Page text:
Tuesday, June 25, 2013

Never Had Carrot Tops (Leaves)? Try This Frittata

Carrot top frittata
Have you ever wondered if carrot tops -- yes, the delicate, feathery green leaves at the top of a bunch of carrots -- are edible?

I did.

And as part of my ongoing quest to discover tasty ways to cook parts of vegetables that are more commonly discarded, I asked many similarly-minded friends if they had ever eaten carrot tops.

None had. In fact, not one of them even knew whether carrot leaves were edible. More surprisingly, none of my cookbooks -- and I have an entire bookcase full of them -- made any mention of carrot tops, leaves, greens or anything else you want to call them.

Not one to be discouraged, I decided to search online. Much to my joy, I found this informative (if somewhat repetitive) article explaining that carrot tops are indeed edible, nutritious, and tasty. The article also included recipes as well as instructions for other ways to use carrot greens (e.g., to make a natural dye).

Carrot topsBased on what I read online, I tasted a little piece of carrot leaves from a fresh bunch of local, organic carrots and was pleased to discover that the flavor was mildly carrot-y and not bitter at all.

Having passed that basic taste test, I soon had the carrot tops sizzling in butter and olive oil with a little garlic and some spring onion, well on their way to becoming the star ingredient in the following carrot top frittata. By the way, the savory sauteed carrot greens could have stood on their own as a side dish if I hadn't used them in the frittata.

1 bunch carrot tops (carrot leaves), well rinsed
1 small spring onion, red or white, sliced (including green part)
3 cloves garlic, minced (I used green garlic but you can use ordinary garlic)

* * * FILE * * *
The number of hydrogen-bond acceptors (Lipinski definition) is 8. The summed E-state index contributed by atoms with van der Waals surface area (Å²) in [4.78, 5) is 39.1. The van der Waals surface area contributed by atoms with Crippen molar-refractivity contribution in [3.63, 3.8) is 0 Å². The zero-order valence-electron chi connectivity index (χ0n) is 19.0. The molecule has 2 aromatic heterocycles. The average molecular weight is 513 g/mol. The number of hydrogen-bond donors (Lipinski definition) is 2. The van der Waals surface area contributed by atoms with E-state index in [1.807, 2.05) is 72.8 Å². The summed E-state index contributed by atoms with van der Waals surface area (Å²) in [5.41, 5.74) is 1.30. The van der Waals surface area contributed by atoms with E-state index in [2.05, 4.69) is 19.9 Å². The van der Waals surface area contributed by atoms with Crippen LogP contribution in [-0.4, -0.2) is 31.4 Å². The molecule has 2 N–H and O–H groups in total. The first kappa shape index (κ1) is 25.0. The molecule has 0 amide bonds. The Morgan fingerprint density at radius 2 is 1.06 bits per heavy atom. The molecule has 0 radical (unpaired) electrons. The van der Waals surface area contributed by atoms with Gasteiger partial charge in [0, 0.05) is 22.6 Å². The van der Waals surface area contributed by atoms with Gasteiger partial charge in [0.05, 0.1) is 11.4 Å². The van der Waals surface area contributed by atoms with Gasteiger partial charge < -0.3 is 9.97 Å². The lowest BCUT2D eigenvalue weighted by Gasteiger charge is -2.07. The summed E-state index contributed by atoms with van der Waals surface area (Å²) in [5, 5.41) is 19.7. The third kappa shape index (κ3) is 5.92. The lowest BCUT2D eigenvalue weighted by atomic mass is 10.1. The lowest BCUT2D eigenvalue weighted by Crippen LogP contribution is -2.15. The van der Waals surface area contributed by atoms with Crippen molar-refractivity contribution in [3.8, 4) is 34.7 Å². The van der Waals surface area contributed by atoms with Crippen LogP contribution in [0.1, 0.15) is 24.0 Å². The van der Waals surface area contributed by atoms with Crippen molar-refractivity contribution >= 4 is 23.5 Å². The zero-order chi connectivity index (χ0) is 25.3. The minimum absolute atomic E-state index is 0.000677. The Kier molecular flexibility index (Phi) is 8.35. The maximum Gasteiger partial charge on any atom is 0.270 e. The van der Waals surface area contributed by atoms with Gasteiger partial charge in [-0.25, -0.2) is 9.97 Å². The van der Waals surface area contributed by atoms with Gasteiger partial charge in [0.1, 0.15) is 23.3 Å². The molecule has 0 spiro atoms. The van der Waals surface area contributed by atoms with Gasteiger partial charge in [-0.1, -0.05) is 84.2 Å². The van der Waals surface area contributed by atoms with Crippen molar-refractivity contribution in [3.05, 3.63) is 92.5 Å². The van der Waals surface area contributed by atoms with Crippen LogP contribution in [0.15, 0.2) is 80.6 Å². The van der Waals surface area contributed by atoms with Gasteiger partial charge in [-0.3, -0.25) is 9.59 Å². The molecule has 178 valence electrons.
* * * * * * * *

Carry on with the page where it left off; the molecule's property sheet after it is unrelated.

2 Tbs butter or olive oil (or 1 Tbs of each)
4 large eggs
1 Tbs milk or cream (I use skim milk)
1/2 tsp dried thyme OR 1/2 Tbs chopped fresh thyme
1/2 tsp salt
1/4 tsp ground black pepper

Pinch or cut off the part of the carrot top stems that have no fronds/leaves, and discard the stems OR save for another use -- I stored them in a ziptop plastic bag in the freezer to use the next time I make stock, stew or soup.

carrot stems and carrot leaves

Coarsely chop the carrot leaves. Heat the butter/oil in a  medium skillet over medium heat, then saute the onion & garlic until tender. Add the chopped carrot tops and saute until wilted and tender -- they cook down, just like other greens.

Sauteing carrot tops

Beat together the eggs, milk, thyme, salt and pepper. When the greens have cooked down, pour in the egg mixture so that it evenly covers the greens. Cover, reduce heat to medium-low and cook until the eggs have set and no longer look wet.

Cooking frittata with carrot leaves

Uncover, place a skillet-sized plate face-side down over the skillet, firmly grasp the skillet handle with one hand while holding the plate in place with your other hand, and in one smooth motion lift the skillet off the burner and turn over so that the frittata flips out onto the plate. Place the skillet back on the burner and carefully slide the frittata back into the skillet to cook the side that was previously the top of the frittata.

cooking carrot top frittata

Cook, uncovered, for about another 5 minutes until just lightly golden. Serves 2 to 4.

Zestfully yours,

PS:  If you have a recipe for carrot tops, please share in a comment below.

PPS: If you like to eat your eggs with ketchup or salsa, check out the spicy ketchups and gourmet salsas we have on sale at the Carolina Sauces online store.

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